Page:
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Review: Boutique Hotel, Hanoi

This is a good one. I stayed here for two nights by myself and then once J-e came we stayed for a couple more nights. We had a room with no balcony, overlooking the back and that was $20 a night as a single, or $25 a night with two people. The room was of an okay size, had good air-conditioning and the water probably would’ve ran hot if I’d waited a bit longer. We were on the 5th floor so it may take a while to get up there, plus in August, there’s really no need for hot water.

There was a whopping huge flat screen tv in the room with cable channels. The breakfast included was kind of small but quite good. The room was cleaned well and it was surprisingly quiet. Hanoi’s a noisy city, what with all the beeping. There was wireless internet that worked pretty well most of the time. I had a little trouble with reception via the iPod on the 5th floor sometimes, but mostly okay. There’s a couple of PCs in the lobby available to use all the time.

The big thing about this hotel, and this really is a big thing, is that all the staff were friendly and honest. They helped us organize air tickets to Hoi an and a taxi to the airport. There were no hidden extras thrown onto the bill, in fact maybe because we stayed for 4 nights, but they didn’t charge for 3 or 4 drinks we got out of the fridge, and a bunch of calls I made to the g-f. I think I spoke to her on her mobile for an hour one night.

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The Short: Highly recommended!

Ps. Make sure you’re getting the right ‘Boutique Hotel’ because apparently a couple of others in the old quarter have painted the same phrase over their entrance. The real on is on Bat Su street.

, , , , , — YS @ 9:26 pm, September 2, 2009

Air force museum, Hanoi

2nd part of holiday snaps. I took a taxi out to the air force museum that’s a fair way out of the center of the city. In a taxi it cost about 70thousand dongs. I was lucky to get an honest taxi. It was a really hot day. I got there around lunchtime: 11:30. There was no one at the gate selling tickets so I just wandered in and expected to pay later.

The highlight was this fucking huge helicopter, a Mi-6.

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(more…)

, , , , , , — YS @ 8:52 pm,

Vietnam holiday in fotos part 1

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Uncle Ho says, “Reach out and touch someone”.

This could be long an painful like some relative’s slide show so I’ll spread it out over several days.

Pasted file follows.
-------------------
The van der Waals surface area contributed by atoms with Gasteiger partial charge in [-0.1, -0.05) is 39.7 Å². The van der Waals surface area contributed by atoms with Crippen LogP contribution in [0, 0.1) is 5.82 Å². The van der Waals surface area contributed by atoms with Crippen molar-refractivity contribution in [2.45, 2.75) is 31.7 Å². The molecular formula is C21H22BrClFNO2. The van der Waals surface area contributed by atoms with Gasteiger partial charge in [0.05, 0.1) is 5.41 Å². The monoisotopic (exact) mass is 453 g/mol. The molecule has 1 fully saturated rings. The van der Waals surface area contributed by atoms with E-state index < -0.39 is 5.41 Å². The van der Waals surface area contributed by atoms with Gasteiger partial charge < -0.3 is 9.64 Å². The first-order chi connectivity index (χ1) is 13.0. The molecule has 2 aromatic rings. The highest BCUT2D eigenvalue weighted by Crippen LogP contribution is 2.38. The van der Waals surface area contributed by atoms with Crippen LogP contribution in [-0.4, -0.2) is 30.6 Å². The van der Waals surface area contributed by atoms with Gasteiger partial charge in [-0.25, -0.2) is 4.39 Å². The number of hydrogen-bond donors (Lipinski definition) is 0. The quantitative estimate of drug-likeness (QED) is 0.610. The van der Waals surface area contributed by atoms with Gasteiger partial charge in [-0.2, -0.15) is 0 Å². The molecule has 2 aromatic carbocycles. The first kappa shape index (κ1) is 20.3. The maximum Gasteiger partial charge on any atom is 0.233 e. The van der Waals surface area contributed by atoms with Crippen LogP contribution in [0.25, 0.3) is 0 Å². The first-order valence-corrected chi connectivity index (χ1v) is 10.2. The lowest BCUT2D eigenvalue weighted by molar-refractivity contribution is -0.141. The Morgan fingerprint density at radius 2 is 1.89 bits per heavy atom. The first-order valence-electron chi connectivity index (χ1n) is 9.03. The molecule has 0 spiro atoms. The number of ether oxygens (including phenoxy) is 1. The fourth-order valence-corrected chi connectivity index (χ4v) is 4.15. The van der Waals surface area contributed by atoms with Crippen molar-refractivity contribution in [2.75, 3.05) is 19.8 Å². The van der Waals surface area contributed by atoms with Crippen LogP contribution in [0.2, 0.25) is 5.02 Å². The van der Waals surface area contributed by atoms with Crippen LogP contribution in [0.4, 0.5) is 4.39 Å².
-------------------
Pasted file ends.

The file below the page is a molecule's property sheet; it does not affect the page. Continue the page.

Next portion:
I was nastily surprised when the plane landed at Hong kong, since I thought it was going straight to bangkok and that I’d be transferring only once. I had to transfer twice for a flight that going direct only takes four hours. Thanks for letting me know, shoestring travel of Seoul, hongdae. Good job.

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A lot of Korean girls got off for Honkers. A good shopping destination. I wouldn’t mind checking it out sometime.

Bangkok airport. Airports are big places that are sometimes busy but most of the time not.

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MILITARY HISTORY MUSEUM, HANOI

This was the first time I travelled without taking a Lonely Planet book. I used the info from the wikitravel website, which was occasionally useful but basically just as inaccurate as the perpetually out-of-date Lonely Planet books.

Wikitravel said it was 20thou dongs to go to the Mil.Hist museum, correct – but it costs another 20 if you want to use a camera, not 5 as they say.

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They made a monument out of shit they’d blown out of the sky. The photo used as the centrepiece seems to be an iconic favourite. It’s of a girl dragging a peice of US jet home along the beach.

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The overt militarism would be out of place and easy to criticise in most other places but in Vietnam it’s just part of the scene. For some reason it reminded me of how its okay for black people to call eachother nigger, but not okay for anyone else to call them that.

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Lots of propaganda posters. I liked the colours in this one.

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Was it worth going to the the military history museum? Yeah. It was okay. As they say, the victors write the history and the message from the place is very much that the Vietnamese people have kicked out anyone who’s attempted to take over the joint.

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The only American chain restaurant I saw in the whole of Hanoi was one low-profile looking KFC. Maybe this one got the nod because Col. Sanders bears something of a resemblance to Uncle Ho.

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Also see Vietnam holiday fotos part 2.

, , , , , — YS @ 12:16 am, August 29, 2009

When situations never change,
Tomorrow looks unsure,
don’t leave your destiny to chance,
What are you waiting for?
The time has come to make your break:
Sunny Breaks.


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